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ARGENTINA: The War for Gold in Catamarca

by Darío ArandaPágina 12 Newspaper
December 18th, 2005

Water that is undrinkable. Air that is better left unbreathed. A community impoverished, living above mountains of gold. These are some of the contradictions of Andalgalá, a town of 17,000 inhabitants in Catamarca, Argentina, 240 kilometres from the provincial capital, home for ten years now to the largest gold and copper mine in the country, and one of the largest in the world.

The company. Minera Alumbrera, a Swiss-[UK]-Canadian consortium made up of Xstrata, Goldcorp and Northern Orion Resources, has been accused by residents of polluting land, air and water. Social groups, government and judicial agencies of the northwest Argentina are warning that the growing contamination is affecting three Argentine provinces: Catamarca, Tucumán and Santiago del Estero.

But the biggest disaster, they warn, will begin shortly: a new mine is proposed, three times larger, even closer to the town and among the peaks which provide water to all of the region. The local group, Vecinos Autoconvocados (Self-Organized Neighbours), state that this will be the coup de grace for the town. They are demanding a referendum like that of Esquel.

Rich Mountains, Poor People

A six hour bus trip from San Miguel de Tucumán. Five hours from San Fernando del Valle de Catamarca. The roads are always rough and gravelled, and border on precipices, the climate is decertified. But Andalgalá is far from being a town: it is a city. In its centre there are supermarkets, cell phones, high-speed internet on every block, some very impressive houses and colourful SUV's. There are also schools that lack roofs, only one hospital which always has hours-long lines, and poor neighbourhoods indistinguishable from the shanty villages circling Buenos Aires. Everyone greets one another in the plaza, the streets or the cafés. Everyone knows each other, and everyone knows what position their neighbour takes on the question of the mines. In the distance the mountains are visible, hiding and holding in them that which everyone is talking: the gold, the copper and one of the largest mining operations in the world.

Yes or No

The governor of the ruling Justicialista party, José Eduardo Perea, is 49 years old. He has always lived in Andalgalá. Dark complexioned, hair straight and black, combed sharply to the left. During his campaign which carried him to the mayor's office, he had promised a referendum so the people could decide what to de with the mining operation of Agua Rica. But now he offers an excuse: "The people should decide, for sure, but they are not ready to make a decision, they don’t know the facts well. Still, I can assure you that under my leadership there hasn't been any contamination," he told Pagina 12. When asked when the populace will be ready for a referendum, he says he doesn't know, but continues assuring that the mining company is innocent of everything.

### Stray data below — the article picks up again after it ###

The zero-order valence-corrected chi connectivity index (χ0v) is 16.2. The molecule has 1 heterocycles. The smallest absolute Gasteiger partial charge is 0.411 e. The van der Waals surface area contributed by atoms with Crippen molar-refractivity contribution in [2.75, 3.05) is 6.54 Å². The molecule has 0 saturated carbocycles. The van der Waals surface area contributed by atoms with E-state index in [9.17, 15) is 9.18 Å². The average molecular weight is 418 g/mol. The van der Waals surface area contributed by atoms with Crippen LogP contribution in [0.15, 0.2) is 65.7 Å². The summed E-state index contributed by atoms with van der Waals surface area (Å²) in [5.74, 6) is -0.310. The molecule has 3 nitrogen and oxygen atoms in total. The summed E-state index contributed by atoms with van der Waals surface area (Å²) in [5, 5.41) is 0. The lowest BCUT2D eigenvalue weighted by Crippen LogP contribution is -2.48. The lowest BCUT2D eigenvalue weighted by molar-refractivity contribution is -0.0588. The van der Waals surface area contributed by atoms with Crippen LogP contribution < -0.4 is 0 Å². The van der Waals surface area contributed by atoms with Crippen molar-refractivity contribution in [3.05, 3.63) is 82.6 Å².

The Autoconvocados are pushing for a binding referendum for the end of the year, but they know that it could be a double-edged sword. If they should achieve the referendum, nobody knows how it will turn out. This is a very different situation than that in Esquel. "Here people are very needy, brothers, the company is oiling palms everywhere, letting crumbs fall in many places, and the people here, unfortunately, depend upon Alumbrera to survive," admits Roberto Cecenarro, one of the pioneering activists against the company. The Autoconvocados reply: "We have nothing to lose. We all have to understand that without gold we can live - but without water we cannot survive."

Promises and Actions

October 1994. Cinema Teatro Catamarca, in front of the main plaza in San Fernando del Valle de Catamarca. Governor Arnoldo Castillon, the Argentinian Secretary of Mining - currently Governer of La Rioja provience - Angel Maza; and Argentinian president, Carlos Menem, announce the launching of construction of the infrastructure of the mines of Bajo la Alumbrera, in front of a hundred euphoric functionaries and company officials. "This is the Argentina that we need, that is open to the world, which recieves investments, which promises a future," says Menem, in his perfect blue suit. Three years later, Menem returned with his entire cabinet to Andalgalá to inaugurate the phase of mining operations. True to his style, he himself triggered the first explosions in the mountain and the first milling of ore.

The publicity campaign of the company and of the politicians who have followed promised the construction of a suburb of 5000 persons, new schools, a high-tech hospital, paved roads and 6000 jobs. This propaganda opened all sorts of doors, but none of these projects were carried out. The Autoconvocados say that no more than 90 residents of Andalgalá work in the mines. The rest, they say, are "foreign professionals."

Canadian mining company, Northern Orion (stakeholder in Alumbrera), will soon begin the construction of infrastructure of another mining project, three times larger than Bajo Alumbrera, only 17 kilometers from the town, in the peaks of the mountains located directly facing the center of the city. They plan to extract gold, silver and molybdenum. "The development of this project is technically possible, and could be carried out as an operation of low costs and long life," say the company reports. They plan to dynamite at least 70,000 tons of ore per day, for up to 30 years.

The Vecinos Autoconvocados point out that this mountain is the origin of three rivers which provide all the water to the region: almost a quarter of the entire province. Everyone fears that this will be the final blow to the town. Already many houses and lands are showing placards offering them "for sale."





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